Friday, July 12, 2019

Disco Demolition Night at Comiskey Park on July 12, 1979.

Disco Demolition Night was a promotional event that took place on Thursday, July 12, 1979, at Comiskey Park in Chicago, Illinois, during which a crate filled with disco records was blown up on the field. It was held during the twi-night doubleheader baseball game between the Chicago White Sox and the Detroit Tigers. During the climax of the event, rowdy fans surged onto the field, and a near-riot ensued. It ultimately proved to be one of the most notable promotional ideas and one of the most infamous The event has been characterized as the "emblematic moment" of the anti-disco "crusade" and "the night disco died."
NEWS COVERAGE

The tale of two goof-ball WLUP Radio Station DJs behind the Disco Demolition Night. Steve Dahl and Garry Meier. In the 9th grade, Dahl began hanging around a local underground radio station, KPCC-FM... Okay... I'll just start in the middle! 

Steve Dahl began at WDAI Chicago on February 23, 1978, with his solo "Steve Dahl's Rude Awakening" show but it never achieved solid ratings despite media attention. Ten months later, on Christmas Eve, 1978, WDAI changed formats from rock to disco and fired Dahl.

In March 1979, after a few months without a job, Dahl was hired to do a morning show at WLUP where he met overnight DJ Garry Meier (who was then broadcasting under the pseudonym of "Matthew Meier"). Shortly thereafter, the two began a cross-talk that eventually led to Meier being teamed up with Dahl as both sidekick and newsman. Dahl effectively forced Meier to use his actual name by calling him "Garry" on-air accidentally. After openly discussing the subject, again, on-air, Meier officially dropped his pseudonym.

In response to Dahl's firing from WDAI, Dahl and Meier mocked and claimed to hate disco music and the radio station WDAI; He called it "Disco-D.I.E." mocking the station's slogan, "Disco-D.A.I," on the air. Dahl even recorded and started playing a parody of Rod Stewart's "Da Ya Think I'm Sexy?" which he called "Do You Think I'm Disco?" The song managed to crack the national charts to peak at #58 on the Billboard Hot 100 and received airplay across the country.
SONG: Do You Think I'm Disco?

During this same time period, Dahl and Meier, along with both Mike Veeck (son of the Chicago White Sox owner Bill Veeck), and Jeff Schwartz of WLUP promotions, came up with a radio promotion and tie-in to the White Sox called Disco Demolition Night which took place on Thursday, July 12, 1979.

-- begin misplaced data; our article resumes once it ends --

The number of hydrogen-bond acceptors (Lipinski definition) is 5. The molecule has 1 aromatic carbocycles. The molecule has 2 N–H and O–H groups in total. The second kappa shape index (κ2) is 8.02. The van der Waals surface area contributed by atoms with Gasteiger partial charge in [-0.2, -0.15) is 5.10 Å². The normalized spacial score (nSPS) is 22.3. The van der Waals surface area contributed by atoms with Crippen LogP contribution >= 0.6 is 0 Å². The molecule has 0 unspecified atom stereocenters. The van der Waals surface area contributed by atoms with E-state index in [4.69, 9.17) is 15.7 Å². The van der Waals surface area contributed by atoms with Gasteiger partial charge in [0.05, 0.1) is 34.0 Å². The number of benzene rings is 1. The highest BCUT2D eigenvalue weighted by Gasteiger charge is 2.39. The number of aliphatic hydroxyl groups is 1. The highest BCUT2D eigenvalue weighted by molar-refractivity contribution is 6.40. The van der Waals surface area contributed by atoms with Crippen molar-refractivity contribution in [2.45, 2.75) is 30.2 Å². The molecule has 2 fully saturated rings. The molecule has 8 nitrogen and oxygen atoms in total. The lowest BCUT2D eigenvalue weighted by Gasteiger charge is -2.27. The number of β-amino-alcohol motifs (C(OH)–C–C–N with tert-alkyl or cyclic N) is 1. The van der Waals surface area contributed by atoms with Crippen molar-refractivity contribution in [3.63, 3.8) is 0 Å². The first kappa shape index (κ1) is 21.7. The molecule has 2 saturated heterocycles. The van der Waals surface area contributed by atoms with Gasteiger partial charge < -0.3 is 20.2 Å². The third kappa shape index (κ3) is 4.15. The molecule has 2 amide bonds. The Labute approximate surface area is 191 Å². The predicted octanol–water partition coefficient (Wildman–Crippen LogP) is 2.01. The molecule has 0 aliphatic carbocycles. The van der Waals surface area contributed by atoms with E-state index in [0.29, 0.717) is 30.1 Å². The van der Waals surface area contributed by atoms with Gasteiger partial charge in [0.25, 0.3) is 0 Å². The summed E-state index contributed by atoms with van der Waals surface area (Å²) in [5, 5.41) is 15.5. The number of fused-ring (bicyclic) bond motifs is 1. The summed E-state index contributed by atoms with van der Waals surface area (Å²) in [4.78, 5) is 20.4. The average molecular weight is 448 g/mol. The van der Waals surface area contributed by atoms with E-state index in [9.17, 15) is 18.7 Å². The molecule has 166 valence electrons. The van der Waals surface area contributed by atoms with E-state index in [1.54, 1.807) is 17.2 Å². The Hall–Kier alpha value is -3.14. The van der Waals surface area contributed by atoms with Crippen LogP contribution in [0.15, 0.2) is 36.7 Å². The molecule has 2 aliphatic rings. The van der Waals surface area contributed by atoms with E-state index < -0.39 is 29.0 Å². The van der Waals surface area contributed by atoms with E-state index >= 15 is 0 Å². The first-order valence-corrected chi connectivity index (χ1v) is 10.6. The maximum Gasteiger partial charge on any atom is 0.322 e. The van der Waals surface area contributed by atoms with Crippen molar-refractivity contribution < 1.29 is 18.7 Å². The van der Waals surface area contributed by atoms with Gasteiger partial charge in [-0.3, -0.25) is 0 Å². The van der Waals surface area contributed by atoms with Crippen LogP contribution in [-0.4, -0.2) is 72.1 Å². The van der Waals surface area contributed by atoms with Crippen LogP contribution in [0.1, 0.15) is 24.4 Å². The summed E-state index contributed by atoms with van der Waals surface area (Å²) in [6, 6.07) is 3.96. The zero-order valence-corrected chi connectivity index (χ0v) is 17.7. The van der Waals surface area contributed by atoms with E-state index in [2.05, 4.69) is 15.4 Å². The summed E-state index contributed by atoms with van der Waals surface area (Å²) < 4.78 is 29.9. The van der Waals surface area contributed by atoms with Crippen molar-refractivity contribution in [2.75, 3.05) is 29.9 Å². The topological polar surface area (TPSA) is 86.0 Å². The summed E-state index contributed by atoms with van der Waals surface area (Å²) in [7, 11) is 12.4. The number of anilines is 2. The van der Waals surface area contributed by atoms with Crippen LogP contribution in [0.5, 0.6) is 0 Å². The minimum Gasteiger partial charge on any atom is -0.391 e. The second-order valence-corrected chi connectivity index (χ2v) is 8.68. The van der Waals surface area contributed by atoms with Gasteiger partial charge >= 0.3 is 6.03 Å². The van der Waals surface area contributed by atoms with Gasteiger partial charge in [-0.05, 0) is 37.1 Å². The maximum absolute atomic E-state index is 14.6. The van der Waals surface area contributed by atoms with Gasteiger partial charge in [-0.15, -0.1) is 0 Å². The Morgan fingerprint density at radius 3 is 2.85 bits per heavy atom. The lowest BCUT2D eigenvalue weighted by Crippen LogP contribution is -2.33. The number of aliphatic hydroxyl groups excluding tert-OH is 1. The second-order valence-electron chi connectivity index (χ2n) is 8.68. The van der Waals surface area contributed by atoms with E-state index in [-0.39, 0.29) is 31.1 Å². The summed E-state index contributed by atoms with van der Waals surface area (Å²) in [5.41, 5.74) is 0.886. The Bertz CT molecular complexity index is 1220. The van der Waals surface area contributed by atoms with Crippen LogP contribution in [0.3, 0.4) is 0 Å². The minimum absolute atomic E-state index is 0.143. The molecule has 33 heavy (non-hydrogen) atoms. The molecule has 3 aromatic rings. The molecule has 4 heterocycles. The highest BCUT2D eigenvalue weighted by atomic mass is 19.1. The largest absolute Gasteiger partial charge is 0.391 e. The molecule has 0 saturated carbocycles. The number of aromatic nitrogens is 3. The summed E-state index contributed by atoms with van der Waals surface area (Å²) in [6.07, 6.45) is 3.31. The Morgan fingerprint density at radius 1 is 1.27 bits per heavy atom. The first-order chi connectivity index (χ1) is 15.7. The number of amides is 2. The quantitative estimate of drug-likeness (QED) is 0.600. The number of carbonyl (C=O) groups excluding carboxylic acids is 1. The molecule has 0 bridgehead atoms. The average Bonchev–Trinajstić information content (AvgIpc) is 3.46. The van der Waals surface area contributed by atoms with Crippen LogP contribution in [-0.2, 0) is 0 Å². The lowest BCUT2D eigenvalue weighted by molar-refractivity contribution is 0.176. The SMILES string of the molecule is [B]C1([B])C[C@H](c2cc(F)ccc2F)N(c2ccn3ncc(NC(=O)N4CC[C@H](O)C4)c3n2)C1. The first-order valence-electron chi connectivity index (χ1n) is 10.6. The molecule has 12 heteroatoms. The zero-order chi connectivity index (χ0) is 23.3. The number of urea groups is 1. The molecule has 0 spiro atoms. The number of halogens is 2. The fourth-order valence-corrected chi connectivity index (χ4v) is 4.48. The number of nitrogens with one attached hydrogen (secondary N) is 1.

The concept was to create an event to "end disco once and for all" in the center field of Comiskey Park that night by allowing people to get tickets at the box office if they brought 98¢ (referring to WLUP-FM's 97.9 location on the FM dial) and at least one disco record. The records were collected, piled up on the field and blown up.
Hundreds of rowdy fans stormed the field, refusing to leave, resulting in the second game of the doubleheader being postponed. American League President, Lee MacPhail, later declared the second game of the doubleheader a forfeit victory for the visiting Detroit Tigers. Six people reported minor injuries, and thirty-nine were arrested for disorderly conduct.
After the Disco Demolition Night promotion, disco began to lose its popularity. As a result of Disco Demolition Night, Dahl attained national recognition and his popularity increased significantly. He established a syndicate and the Steve and Garry show began airing in Detroit and Milwaukee, where it performed well.

However, in February 1981, WLUP fired Dahl, citing "continued assaults on community standards." "It was going on in El Paso and Los Angeles, like, on Monday, and on Friday they fired me," Dahl later said. Meier was offered the opportunity to continue the show by himself, but he refused.

Compiled by Neil Gale, Ph.D. 

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